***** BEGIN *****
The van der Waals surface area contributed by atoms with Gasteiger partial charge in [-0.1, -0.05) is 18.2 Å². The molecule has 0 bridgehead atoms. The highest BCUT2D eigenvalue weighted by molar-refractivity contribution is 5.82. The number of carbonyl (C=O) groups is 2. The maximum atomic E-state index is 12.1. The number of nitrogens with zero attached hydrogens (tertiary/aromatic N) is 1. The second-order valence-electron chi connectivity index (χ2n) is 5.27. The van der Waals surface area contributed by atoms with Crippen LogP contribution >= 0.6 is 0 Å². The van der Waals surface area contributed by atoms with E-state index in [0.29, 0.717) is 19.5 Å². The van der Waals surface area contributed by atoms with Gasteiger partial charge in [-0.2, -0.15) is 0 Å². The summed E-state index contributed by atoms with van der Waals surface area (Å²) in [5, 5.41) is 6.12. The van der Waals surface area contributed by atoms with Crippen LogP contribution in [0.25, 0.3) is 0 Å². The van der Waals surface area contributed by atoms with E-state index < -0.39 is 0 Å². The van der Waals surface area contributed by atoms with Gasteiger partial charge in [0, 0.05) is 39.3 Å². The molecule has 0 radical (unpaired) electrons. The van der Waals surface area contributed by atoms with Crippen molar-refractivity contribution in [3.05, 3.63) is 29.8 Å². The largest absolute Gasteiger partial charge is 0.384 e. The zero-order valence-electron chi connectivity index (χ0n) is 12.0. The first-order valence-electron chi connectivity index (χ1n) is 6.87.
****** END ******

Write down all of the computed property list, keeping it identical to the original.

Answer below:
The van der Waals surface area contributed by atoms with Gasteiger partial charge in [-0.1, -0.05) is 18.2 Å². The molecule has 0 bridgehead atoms. The highest BCUT2D eigenvalue weighted by molar-refractivity contribution is 5.82. The number of carbonyl (C=O) groups is 2. The maximum atomic E-state index is 12.1. The number of nitrogens with zero attached hydrogens (tertiary/aromatic N) is 1. The second-order valence-electron chi connectivity index (χ2n) is 5.27. The van der Waals surface area contributed by atoms with Crippen LogP contribution >= 0.6 is 0 Å². The van der Waals surface area contributed by atoms with E-state index in [0.29, 0.717) is 19.5 Å². The van der Waals surface area contributed by atoms with Gasteiger partial charge in [-0.2, -0.15) is 0 Å². The summed E-state index contributed by atoms with van der Waals surface area (Å²) in [5, 5.41) is 6.12. The van der Waals surface area contributed by atoms with Crippen LogP contribution in [0.25, 0.3) is 0 Å². The van der Waals surface area contributed by atoms with E-state index < -0.39 is 0 Å². The van der Waals surface area contributed by atoms with Gasteiger partial charge in [0, 0.05) is 39.3 Å². The molecule has 0 radical (unpaired) electrons. The van der Waals surface area contributed by atoms with Crippen molar-refractivity contribution in [3.05, 3.63) is 29.8 Å². The largest absolute Gasteiger partial charge is 0.384 e. The zero-order valence-electron chi connectivity index (χ0n) is 12.0. The first-order valence-electron chi connectivity index (χ1n) is 6.87.